Back in April, I posted a story about the Weird and Wonderful (or just plain weird) "innovations" displayed at the last Eurobike trade show. One of the innovations was this bike with hubless and spokeless wheels:
There wasn't any info about it at the time, but I called it a solution looking for a problem, and wondered what the point was. Well, I got my answer, and here it is. That is the Gianluca Sada Hubless Bike, and it is a prototype folding bike from Italy. Okay, that answers what it is, but it doesn't fully answer why.
From the Sada website: "The idea of a folding bike has undertaken numerous studies that focus on reducing weight and dimensions which have led to realize too small sized bicycles. They have small frame and wheels at the expense of stability, for the sake of compactness and portability during transport." They go on to say, "The objective of this project is to have a cycle with standard dimensions (wheels 26") and have a small package during transportation." So this is a bicycle design concept trying to become a production reality, but it still isn't clear why spokeless wheels are a benefit. Take a look at the thing folded up:
Notice anything pointless? Sure, that massive frame folds up pretty compactly -- like a couple of umbrellas (really heavy umbrellas, I'd guess) -- but one still has to carry around a pair of wheels in addition to the big hunk of a frame. Also, I see the handlebar stem attached to the frame, but I don't see the handlebars. If you want it to fold as compactly as this, the bars must be removed also and carried separately.
And here's the thing about hubless/spokeless wheels. In order to make up for the loss of structure and strength that a wheel gets from its spokes, those rims have to be super heavy to keep them from collapsing under the rider's weight, or from the force of hitting a pothole.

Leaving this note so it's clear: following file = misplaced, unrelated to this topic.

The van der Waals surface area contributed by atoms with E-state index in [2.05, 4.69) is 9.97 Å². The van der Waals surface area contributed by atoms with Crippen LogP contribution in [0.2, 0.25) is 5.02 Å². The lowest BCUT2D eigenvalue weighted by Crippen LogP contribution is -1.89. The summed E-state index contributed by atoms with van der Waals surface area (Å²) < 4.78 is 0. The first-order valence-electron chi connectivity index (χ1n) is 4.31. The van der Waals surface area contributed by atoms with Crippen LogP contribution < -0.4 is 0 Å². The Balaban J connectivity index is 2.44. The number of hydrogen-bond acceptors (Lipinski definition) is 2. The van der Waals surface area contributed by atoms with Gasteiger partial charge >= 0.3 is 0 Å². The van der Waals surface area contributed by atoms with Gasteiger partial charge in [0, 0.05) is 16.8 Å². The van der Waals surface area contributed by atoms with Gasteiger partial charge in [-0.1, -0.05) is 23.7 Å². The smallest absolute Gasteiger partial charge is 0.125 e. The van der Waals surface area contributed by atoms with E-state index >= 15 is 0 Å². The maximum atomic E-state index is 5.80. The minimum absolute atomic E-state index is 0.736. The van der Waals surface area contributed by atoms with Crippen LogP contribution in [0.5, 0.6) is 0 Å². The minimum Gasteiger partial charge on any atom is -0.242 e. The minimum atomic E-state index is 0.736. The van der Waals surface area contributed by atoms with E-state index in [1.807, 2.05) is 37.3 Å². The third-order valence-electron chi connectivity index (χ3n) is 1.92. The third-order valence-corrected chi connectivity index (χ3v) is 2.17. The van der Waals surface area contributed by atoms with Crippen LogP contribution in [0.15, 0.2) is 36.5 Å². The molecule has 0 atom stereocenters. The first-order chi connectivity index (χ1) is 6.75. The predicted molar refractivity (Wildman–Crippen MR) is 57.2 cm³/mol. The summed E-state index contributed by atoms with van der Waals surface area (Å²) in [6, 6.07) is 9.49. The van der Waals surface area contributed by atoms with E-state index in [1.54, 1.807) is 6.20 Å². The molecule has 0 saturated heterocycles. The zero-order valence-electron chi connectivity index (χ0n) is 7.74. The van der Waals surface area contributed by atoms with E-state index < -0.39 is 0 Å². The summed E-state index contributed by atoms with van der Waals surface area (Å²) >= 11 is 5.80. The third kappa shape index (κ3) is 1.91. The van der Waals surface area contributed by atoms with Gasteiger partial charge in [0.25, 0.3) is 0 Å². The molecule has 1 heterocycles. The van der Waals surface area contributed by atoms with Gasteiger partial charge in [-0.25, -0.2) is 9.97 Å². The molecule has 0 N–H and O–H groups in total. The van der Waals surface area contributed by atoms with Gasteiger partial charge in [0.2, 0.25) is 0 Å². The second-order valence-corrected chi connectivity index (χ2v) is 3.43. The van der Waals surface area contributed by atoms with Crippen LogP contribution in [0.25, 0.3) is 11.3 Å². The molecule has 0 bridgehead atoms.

Something else I notice -- no freakin' brakes. What is it about "futuristic" bike concepts from industrial design students that they never have brakes? Are brakes too hard to conceptualize? Or are these people under the impression that stopping will be unnecessary in the future?
More from the Sada website: "In conclusion, the project may pave the way for a new system of mobility outside the classical schemes, widely accessible and easily transportable. Personal style and extreme versatility give dynamism to the traditional bicycle, the subject increasingly required in this environmentally friendly age." That's a bit tortured in terms of language, but I think it was translated from Italian. Anyhow, it seems like industrial design schools are constantly encouraging their students to design the "bike of the future" or "reinvent" the bicycle. Obviously, the people who come up with these designs don't actually ride bikes, as the supposedly versatile and revolutionary designs typically eschew anything resembling actual versatility, and they're only revolutionary in that they ignore everything that makes a bicycle the "widely accessible and easily transportable" creation that it already is. Besides that, I don't think this thing solves any problems that haven't been handled pretty well with existing folding bicycles.